Help Please....design a dbl-deck layout in its own Hand-House shed

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tootnkumin

Well-Known Member
Staff member
Sorry I haven't replied to your question about an oval helix. The difficulty with most helixes is to get as much track in them as possible to gain height with reasonable grades. 2% is considered a max if you want reasonable length trains. What I was suggesting is that you extend it across the width of the shed i.e. a half circle at each end with straight sections between, This gains you more height between turns, fewer turns to achieve that height and relieves the other bugaboo of helixes, the constant inward pressure against the couplings between rolling stock of a continuous circle. As far as weatherproofing for rain, sheeting over the top (with a slope) will take care of that.
 

beiland

Well-Known Member
I see what you mean, don't know why i didn't figure that out,...must have been tired that night that I read it.

I really don't want to extend the helix 'structure all way across the back of the shed. But I am going to absolutely make it at least 30 inches in diameter. That and all metal wheels should make it workable.

I walked out into my empty shed a few moments ago, and I think I have too big of a dream as to how much railroad I can fit into that space. I think I am going to try penciling a few sketches on the wood floor, and see if I can re-sell myself. I am certainly glad I at least purchased the 12 wide shed, as the 10 footer would have been a real problem. At first I thought I was going to have a pretty big layout space to work with ;):confused::eek:
 

beiland

Well-Known Member
Waterfront Scene

.....

I've also got quite a bit of oil tanks & refinery structures. Perhaps those need to go over near the waterfront scene I have in mind for the other 'blob' across the shed door's opening from the roundtable scene??

I just found this old subject thread of mine, with some nice photos on page 3
http://www.modelrailroadforums.com/forum/showthread.php?34473-Waterfront-Harbor-Scene-buildings-barges-tugs-detailed/page3

I've got to remember this as I may have to either cut this into sections to make use of it on my new layout, or perhaps sell this and build another waterfront scene.,....would be a shame to cut this into sections.
 

santafewillie

Same Ol' Buzzard
I've been reading this thread for a few days now, and finally have some time to comment. First, 11' 1” x 15' 1” is not a bad size, granted it will not allow all that you are looking for, but it will be adequate if used well. Steel mills, refineries, turntables and rail-yards are all space hogs, even if condensed. Many of my yard tracks are all about 15' and I can fit 18-19 freight cars/caboose and a set of double-headed SD40-2 diesels on them. Drawing things out on the floor will certainly help you visualize things. If you are going to be a solo operator, then 24" aisles might work out OK, a little tight maybe depending on your girth when turning around. The heights for your two decks are reasonable, I am 5'4" and mine are at 36" and 56"...I have to use elevation helpers to completely access parts of the upper deck. In most places, my upper deck is as wide as the lower, but I also have 32" minimum aisles, so shoulder clearance is not an issue. A blob will work in the center peninsula if the decks along the walls are narrowed down on each side. Consider a stub-ended yard or industrial switching district on the upper level...a harbor/wharf? Lastly, the helix. I too am considering a helix on the outside of the train shed, protruding out on the porch. At the present I am just running two separate layouts and I already have turnouts installed for the future. For now they just serve as spurs to a couple of industries. As a solo operator, a single track helix is all you need if that is going to be your operating mode. I can only run a single train at a time myself, as I operate point to point and have no continuous run loops. Please note however that a helix in a non-climate controlled area, even if varmint-proof, could have issues, especially in a humid place like Florida. I know that you are planning on using lots of metal structural components, but if wood is used as the helix roadbed, the humidity will cause real problems. I would consider enclosing and insulating it and cut a small rectangular ventilation hole in the walls. It could be about 16"w x 8"h and be located close to the bottom of the upper deck to make it mostly unobtrusive. An insulated trapdoor can still provide access from underneath.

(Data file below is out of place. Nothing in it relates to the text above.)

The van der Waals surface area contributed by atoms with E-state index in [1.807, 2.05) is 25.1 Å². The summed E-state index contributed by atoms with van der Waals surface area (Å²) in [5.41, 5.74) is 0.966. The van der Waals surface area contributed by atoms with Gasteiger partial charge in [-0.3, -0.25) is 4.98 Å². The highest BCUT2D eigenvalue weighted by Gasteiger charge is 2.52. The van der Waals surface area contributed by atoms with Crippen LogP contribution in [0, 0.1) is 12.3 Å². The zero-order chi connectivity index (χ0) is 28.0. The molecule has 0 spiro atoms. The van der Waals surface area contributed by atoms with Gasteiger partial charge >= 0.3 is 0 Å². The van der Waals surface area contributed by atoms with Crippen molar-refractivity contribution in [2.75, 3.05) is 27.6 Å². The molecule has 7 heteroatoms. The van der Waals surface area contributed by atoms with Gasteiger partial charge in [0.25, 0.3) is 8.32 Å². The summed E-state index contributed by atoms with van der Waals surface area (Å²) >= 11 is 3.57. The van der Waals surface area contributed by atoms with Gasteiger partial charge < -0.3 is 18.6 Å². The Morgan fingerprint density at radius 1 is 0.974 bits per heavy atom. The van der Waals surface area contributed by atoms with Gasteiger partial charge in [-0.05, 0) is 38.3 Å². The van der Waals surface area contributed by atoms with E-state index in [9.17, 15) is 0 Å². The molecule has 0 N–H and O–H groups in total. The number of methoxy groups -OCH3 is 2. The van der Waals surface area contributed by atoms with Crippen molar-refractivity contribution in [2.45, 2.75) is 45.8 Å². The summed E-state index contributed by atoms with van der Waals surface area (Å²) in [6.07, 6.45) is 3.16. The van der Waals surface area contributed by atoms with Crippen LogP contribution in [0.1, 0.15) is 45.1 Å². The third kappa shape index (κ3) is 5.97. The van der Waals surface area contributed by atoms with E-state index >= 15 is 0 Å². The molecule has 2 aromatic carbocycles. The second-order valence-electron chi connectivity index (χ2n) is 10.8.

Just a few rambling thoughts to keep Toot from monopolizing this thread.